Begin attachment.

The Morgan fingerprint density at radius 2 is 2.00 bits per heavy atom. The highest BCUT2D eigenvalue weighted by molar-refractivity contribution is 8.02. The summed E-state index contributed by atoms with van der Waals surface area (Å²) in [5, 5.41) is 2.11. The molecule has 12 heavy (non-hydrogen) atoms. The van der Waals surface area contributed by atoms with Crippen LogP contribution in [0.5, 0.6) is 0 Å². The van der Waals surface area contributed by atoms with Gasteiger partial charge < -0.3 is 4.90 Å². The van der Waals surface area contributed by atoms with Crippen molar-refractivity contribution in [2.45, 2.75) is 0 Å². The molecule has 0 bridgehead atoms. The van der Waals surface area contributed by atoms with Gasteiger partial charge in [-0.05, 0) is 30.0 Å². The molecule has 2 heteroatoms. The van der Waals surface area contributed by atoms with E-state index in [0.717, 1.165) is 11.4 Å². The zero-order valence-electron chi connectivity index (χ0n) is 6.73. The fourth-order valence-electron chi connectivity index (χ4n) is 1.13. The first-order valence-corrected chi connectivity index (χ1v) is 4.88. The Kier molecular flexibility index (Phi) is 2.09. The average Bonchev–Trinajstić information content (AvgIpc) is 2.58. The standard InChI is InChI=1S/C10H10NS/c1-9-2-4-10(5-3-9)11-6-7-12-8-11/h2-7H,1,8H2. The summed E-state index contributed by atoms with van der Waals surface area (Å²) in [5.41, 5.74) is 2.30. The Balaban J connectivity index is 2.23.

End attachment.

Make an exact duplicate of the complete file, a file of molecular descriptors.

The Morgan fingerprint density at radius 2 is 2.00 bits per heavy atom. The highest BCUT2D eigenvalue weighted by molar-refractivity contribution is 8.02. The summed E-state index contributed by atoms with van der Waals surface area (Å²) in [5, 5.41) is 2.11. The molecule has 12 heavy (non-hydrogen) atoms. The van der Waals surface area contributed by atoms with Crippen LogP contribution in [0.5, 0.6) is 0 Å². The van der Waals surface area contributed by atoms with Gasteiger partial charge < -0.3 is 4.90 Å². The van der Waals surface area contributed by atoms with Crippen molar-refractivity contribution in [2.45, 2.75) is 0 Å². The molecule has 0 bridgehead atoms. The van der Waals surface area contributed by atoms with Gasteiger partial charge in [-0.05, 0) is 30.0 Å². The molecule has 2 heteroatoms. The van der Waals surface area contributed by atoms with E-state index in [0.717, 1.165) is 11.4 Å². The zero-order valence-electron chi connectivity index (χ0n) is 6.73. The fourth-order valence-electron chi connectivity index (χ4n) is 1.13. The first-order valence-corrected chi connectivity index (χ1v) is 4.88. The Kier molecular flexibility index (Phi) is 2.09. The average Bonchev–Trinajstić information content (AvgIpc) is 2.58. The standard InChI is InChI=1S/C10H10NS/c1-9-2-4-10(5-3-9)11-6-7-12-8-11/h2-7H,1,8H2. The summed E-state index contributed by atoms with van der Waals surface area (Å²) in [5.41, 5.74) is 2.30. The Balaban J connectivity index is 2.23.